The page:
ACLU Says Rhode Island DMV Is Still Giving Women Misinformation About Name Change Rights 25 Years After Landmark Court Decision
FOR IMMEDIATE RELEASE
PROVIDENCE, RI–On the 25th anniversary of a landmark Rhode Island Supreme Court decision declaring that married women have the legal right to use their birth name on their driver’s license, the American Civil Liberties Union of Rhode Island charged today that the state Division of Motor Vehicles continues to misinform women about their rights.
“”We have to wonder how many women are unnecessarily following the DMV’s false information in order to have their name changed on their driver’s license,”” said Steven Brown, Executive Director of the ACLU of Rhode Island. “”Surely this 25th anniversary of a landmark case on women’s rights is an opportune time for the DMV to finally get it right and to revise its web site to reflect the law.””
The ACLU filed the historic women’s rights case in 1977 on behalf of a divorced woman who sought to resume the use of her birth name on her driver’s license, but was rebuffed by the DMV. In a controversial ruling, the Rhode Island Superior Court upheld the DMV’s policy to deny a name change for married and divorced women unless they submitted legal documents proving a formal name change had taken place. On July 27, 1979 the state Supreme Court unanimously overturned the burdensome policy, stating that individuals have a common-law right to use or adopt any name as long as it is not for fraudulent purposes.
Over the years, the ACLU has continued to receive complaints from women that the court decision was not being followed by the DMV, resulting in lengthy correspondence to Division officials about the complaints. The problem finally seemed to disappear in recent years, but last November, a resident complained to the ACLU about information appearing on the DMV’s web site which inaccurately claims that individuals must first apply for a name change with the Social Security Administration before obtaining a new license.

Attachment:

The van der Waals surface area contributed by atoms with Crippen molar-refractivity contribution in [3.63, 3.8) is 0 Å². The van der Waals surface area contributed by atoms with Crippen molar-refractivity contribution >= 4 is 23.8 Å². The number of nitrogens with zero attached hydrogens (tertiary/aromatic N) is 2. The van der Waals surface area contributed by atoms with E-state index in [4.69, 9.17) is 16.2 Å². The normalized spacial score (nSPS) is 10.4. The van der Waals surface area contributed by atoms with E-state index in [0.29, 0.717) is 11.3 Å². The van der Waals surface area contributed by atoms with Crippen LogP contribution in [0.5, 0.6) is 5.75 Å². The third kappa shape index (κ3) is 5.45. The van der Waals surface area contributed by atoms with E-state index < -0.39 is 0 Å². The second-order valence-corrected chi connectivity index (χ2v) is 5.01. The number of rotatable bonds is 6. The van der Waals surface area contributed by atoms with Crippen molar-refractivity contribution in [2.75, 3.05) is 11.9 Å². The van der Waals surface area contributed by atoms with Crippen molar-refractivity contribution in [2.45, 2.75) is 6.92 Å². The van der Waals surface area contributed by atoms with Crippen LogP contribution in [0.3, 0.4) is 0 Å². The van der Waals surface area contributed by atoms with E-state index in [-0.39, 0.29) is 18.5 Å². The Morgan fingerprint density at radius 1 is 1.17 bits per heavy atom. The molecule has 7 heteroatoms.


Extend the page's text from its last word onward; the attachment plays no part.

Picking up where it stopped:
The ACLU immediately wrote DMV Administrator Charles Dolan to alert him of the misinformation, but after eight months, the ACLU still has not received a response and no changes have yet been made to the website.
“”The DMV may require an individual to submit an affidavit and some minimal evidence indicating that a name change is non-fraudulent,”” said Brown. “”However, a requirement that she provide a Social Security card issued in the new name is no different from the DMV’s illegal requirement struck down by the court in 1979.””
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